Local folk singer celebrated for commitment to civil rights


Riverdale resident Delores “Dee” Dixon was a key witness to the dawn of the civil rights movement and activism in the United States. That pivotal era in the nation’s history, and the artists  who helped inspire the revolution, are celebrated in an exhibition currently on display at the Museum of the City of New York. Ms. Dixon said she was more surprised than anyone to learn she was among the folk musicians featured in the show.

 “It was like an out-of-body experience,” she said of receiving the museum treatment. “You see it and you say, ‘Did I die?’ It was really strange.”

The exhibit, “Folk City: New York and the Folk Music Revival,” highlights the history of folk music’s rise to prominence in New York City. 

Those well versed in the genre might recall Ms. Dixon as the sole female member of The New World Singers, a folk group that included Gil Turner and Bob Cohen. The band recorded one of the earliest versions of a protest song made famous by Bob Dylan, “Blowin’ in the Wind.” A close friend of Mr. Dylan’s, Ms. Dixon claims he wrote the song in her Harlem apartment, drawing inspiration from the tune of a spiritual she used to sing.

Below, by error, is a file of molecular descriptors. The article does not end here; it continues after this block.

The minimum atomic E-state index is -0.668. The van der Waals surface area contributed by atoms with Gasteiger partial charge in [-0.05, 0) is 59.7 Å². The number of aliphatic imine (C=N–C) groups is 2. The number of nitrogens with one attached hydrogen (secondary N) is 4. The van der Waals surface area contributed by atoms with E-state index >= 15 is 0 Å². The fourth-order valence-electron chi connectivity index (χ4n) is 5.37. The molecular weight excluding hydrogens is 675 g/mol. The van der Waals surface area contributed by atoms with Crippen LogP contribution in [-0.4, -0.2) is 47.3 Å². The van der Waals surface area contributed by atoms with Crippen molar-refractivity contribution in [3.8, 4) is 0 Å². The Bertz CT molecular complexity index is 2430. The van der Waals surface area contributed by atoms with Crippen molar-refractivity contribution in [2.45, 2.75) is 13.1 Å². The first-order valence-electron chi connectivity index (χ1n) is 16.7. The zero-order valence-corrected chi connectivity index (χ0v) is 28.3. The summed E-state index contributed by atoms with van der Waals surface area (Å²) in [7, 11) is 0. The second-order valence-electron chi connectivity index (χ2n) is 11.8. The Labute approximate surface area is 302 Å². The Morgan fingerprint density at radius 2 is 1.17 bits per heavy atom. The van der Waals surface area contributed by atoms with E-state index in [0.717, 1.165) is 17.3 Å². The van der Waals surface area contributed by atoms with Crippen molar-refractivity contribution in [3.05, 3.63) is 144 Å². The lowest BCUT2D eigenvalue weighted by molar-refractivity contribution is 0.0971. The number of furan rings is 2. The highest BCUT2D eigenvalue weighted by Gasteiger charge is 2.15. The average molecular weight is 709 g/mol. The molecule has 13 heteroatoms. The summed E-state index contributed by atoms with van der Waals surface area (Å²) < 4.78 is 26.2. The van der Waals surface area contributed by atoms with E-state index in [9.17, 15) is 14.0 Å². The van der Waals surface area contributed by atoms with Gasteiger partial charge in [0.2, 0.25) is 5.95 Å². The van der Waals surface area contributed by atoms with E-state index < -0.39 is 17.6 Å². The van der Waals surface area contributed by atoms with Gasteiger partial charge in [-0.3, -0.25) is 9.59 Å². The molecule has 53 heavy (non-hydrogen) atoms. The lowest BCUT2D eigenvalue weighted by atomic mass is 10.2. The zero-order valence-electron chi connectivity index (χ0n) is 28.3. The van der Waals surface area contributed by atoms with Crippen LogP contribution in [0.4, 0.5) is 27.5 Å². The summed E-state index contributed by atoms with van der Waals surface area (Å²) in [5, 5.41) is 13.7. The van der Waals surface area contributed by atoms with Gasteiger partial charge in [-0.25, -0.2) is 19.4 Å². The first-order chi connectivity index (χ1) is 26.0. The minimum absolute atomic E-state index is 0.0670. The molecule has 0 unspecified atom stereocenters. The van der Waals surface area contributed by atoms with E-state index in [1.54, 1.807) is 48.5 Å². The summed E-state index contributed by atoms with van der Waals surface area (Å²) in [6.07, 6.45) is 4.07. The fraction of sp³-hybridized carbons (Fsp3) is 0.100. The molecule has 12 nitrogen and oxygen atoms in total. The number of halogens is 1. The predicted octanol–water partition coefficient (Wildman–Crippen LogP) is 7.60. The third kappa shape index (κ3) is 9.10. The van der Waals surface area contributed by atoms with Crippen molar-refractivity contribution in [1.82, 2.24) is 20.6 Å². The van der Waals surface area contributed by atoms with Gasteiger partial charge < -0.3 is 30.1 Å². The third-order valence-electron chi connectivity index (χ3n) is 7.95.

“We were good friends,” Ms. Dixon said of the folk legend. “He loved my grandmother’s cooking.”

While living in Harlem during the 1960s, Ms. Dixon made music alongside Mr. Dylan and Pete Seeger, all in the name of social change.

“We were all buddies. We were a bunch of nobodies together. Our main hookup was to participate in the civil rights movement,” she recalled.

Ms. Dixon stumbled upon a video of herself performing with The New World Singers while visiting the museum. She returned to tour the exhibit again with friends and even performed with her former bandmate Mr. Cohen.

The New World Singers traveled through the South with other musicians and activists during the 1960s. Their performances often bookended the keynote addresses of Dr. Martin Luther King Jr. During the tours, Ms. Dixon also worked as a planning member for the Student Non-Violent Coordinating Committee, one of the major civil rights organizations of the time. 

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